ON JULY 7, with the "confessions" discredited and defense attorneys alleging that the state had withheld evidence, Cook County Circuit Judge Stanley Sacks ruled that Ronnie and Marvin should be granted a new trial. The attorney general's office announced later that morning that it couldn't meet its burden of proof in presenting a case against them--clearing the way, after so many years, for Ronnie and Marvin's release.
As Ronnie told reporters as he was released, "Does the system work? For me, maybe you could say yes, but I waited 20 years. And what about those who are still in prison? Does it work for them? This proves the system doesn't work."
Ronnie's and Marvin's families, activists from the Campaign to End the Death Penalty (CEDP), members of the legal team and supporters packed the courtroom to celebrate their freedom. Despite pleas from the bailiffs, shouts, tears, cheers and hugs burst out when Ronnie and Marvin entered the seating area after the judge released them.
Ronnie met one of his sons, who was born after Ronnie was imprisoned, and his granddaughter for the first time. Many generations of Marvin's family were there to greet him. Members of both families have been involved in the CEDP for years, and in the pursuit of justice for their loved ones.
As the two were released, Ronnie took many opportunities with reporters to point out the flaws in the justice system, and call for justice in cases of police torture. Ronnie held up a flyer of Jon Burge that read, "Jail Jon Burge," and said, "This should say, 'Wanted!'"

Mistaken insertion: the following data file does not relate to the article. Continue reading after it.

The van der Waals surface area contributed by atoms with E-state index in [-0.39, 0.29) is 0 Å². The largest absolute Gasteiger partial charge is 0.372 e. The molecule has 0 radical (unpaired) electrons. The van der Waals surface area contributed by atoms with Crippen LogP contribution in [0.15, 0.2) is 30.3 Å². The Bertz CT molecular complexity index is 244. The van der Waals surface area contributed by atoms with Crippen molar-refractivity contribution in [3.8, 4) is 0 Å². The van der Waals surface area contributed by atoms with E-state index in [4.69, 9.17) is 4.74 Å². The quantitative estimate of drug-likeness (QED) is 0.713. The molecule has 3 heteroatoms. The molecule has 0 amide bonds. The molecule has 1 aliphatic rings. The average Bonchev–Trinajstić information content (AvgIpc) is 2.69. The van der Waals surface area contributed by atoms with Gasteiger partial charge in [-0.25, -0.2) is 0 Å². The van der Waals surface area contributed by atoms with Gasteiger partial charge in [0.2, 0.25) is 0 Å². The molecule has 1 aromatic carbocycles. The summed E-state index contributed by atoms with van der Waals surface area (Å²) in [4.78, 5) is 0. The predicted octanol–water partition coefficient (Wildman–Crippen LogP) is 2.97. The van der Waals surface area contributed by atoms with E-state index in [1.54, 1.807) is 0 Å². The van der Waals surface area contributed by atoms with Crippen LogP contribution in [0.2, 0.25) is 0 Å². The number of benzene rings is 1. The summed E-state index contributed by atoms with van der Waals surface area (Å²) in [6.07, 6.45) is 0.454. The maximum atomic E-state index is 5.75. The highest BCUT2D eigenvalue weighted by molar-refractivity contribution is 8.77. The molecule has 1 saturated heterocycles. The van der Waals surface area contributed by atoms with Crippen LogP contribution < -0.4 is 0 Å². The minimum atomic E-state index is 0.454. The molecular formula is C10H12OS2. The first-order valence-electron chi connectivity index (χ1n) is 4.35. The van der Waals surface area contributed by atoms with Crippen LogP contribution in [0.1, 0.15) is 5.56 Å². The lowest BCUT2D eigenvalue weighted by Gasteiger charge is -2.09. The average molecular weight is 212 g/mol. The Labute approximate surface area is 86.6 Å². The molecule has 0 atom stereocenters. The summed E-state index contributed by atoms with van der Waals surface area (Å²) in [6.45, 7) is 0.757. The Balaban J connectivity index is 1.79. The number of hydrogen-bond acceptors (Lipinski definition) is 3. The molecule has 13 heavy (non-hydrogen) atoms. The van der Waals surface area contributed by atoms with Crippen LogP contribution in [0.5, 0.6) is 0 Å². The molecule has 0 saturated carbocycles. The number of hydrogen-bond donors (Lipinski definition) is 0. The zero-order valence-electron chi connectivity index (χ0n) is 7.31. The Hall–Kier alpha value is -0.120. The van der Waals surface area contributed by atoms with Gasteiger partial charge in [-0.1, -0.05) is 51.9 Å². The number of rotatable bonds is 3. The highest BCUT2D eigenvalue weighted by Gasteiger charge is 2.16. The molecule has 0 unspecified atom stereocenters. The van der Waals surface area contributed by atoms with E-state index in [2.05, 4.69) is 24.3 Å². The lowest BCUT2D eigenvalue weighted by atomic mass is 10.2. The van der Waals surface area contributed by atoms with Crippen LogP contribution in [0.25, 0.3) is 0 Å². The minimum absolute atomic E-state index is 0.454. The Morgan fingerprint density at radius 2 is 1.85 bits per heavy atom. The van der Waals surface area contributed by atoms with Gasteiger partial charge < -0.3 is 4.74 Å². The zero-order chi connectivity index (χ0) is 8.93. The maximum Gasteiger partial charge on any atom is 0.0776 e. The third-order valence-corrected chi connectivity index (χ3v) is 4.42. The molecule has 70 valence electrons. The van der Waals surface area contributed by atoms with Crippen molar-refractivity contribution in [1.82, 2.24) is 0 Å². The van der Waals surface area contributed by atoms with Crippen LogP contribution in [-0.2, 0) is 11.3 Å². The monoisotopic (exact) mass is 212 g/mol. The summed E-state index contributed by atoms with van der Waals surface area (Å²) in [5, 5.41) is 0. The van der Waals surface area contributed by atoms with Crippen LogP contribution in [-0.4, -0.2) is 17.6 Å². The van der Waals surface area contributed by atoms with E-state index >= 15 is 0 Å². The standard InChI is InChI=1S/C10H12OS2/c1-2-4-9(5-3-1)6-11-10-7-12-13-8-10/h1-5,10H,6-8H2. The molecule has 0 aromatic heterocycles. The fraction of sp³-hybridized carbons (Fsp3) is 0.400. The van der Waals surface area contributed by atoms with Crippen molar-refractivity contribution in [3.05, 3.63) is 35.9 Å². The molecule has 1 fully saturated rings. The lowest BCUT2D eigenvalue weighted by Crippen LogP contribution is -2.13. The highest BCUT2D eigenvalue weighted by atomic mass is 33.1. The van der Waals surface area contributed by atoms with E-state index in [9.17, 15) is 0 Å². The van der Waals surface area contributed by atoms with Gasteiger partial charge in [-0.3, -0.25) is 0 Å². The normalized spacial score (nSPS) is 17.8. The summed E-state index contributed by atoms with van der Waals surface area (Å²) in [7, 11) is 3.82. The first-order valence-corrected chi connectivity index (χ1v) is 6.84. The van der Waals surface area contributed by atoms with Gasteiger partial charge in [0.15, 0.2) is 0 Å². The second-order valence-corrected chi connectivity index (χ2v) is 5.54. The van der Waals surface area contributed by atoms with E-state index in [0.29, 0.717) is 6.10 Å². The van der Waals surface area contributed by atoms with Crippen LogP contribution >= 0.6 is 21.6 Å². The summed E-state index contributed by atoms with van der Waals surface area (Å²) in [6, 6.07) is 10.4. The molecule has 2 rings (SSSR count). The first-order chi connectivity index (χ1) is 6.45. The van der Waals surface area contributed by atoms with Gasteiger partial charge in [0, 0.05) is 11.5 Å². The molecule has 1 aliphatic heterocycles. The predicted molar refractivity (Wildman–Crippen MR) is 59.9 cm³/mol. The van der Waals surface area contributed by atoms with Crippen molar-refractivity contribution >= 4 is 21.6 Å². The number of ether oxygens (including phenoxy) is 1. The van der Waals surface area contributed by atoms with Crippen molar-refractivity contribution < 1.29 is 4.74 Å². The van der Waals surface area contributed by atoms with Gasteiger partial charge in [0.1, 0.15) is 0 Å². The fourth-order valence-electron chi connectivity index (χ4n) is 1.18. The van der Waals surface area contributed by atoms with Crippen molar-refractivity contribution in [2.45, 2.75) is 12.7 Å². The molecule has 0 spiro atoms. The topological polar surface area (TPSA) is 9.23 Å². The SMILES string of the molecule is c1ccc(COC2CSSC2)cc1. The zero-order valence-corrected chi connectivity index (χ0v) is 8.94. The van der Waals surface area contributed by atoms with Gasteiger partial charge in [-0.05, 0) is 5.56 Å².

Incredibly, the attorney general's office--which has continued to ignore pleas for new trials in almost all police torture cases--gave itself a pat on the back for finally allowing Ronnie and Marvin their freedom. "In this case, it became extraordinarily clear that justice required the release of these two men,'' Cara Smith, deputy chief of staff for Attorney General Lisa Madigan, told the Chicago Tribune.
Justice, however, should have come a long time ago--not only for Ronnie and Marvin, but all the other men who were tortured by Burge's officers, but continue to languish behind bars. In fact, Lisa Madigan is personally responsible for considering the cases of more torture victims still behind bars.
As CEDP National Director Marlene Martin said in a statement:
Ronnie and Marvin's case shows why the death penalty in Illinois should be abolished. We now have 20 people, a number of whom were brutally tortured, who languished for years on death row waiting to die before they were found innocent...Lisa Madigan looked at the evidence in these cases and realized that she had nothing. But why haven't all of the other police torture victims gotten new trials? The attorney general's office needs to do the right thing.As he was released, Ronnie Kitchen called for justice for the other victims of Burge's torture--and for Burge to be brought to justice. "As long as Jon Burge and his cronies remain free," he said, "the struggle continues."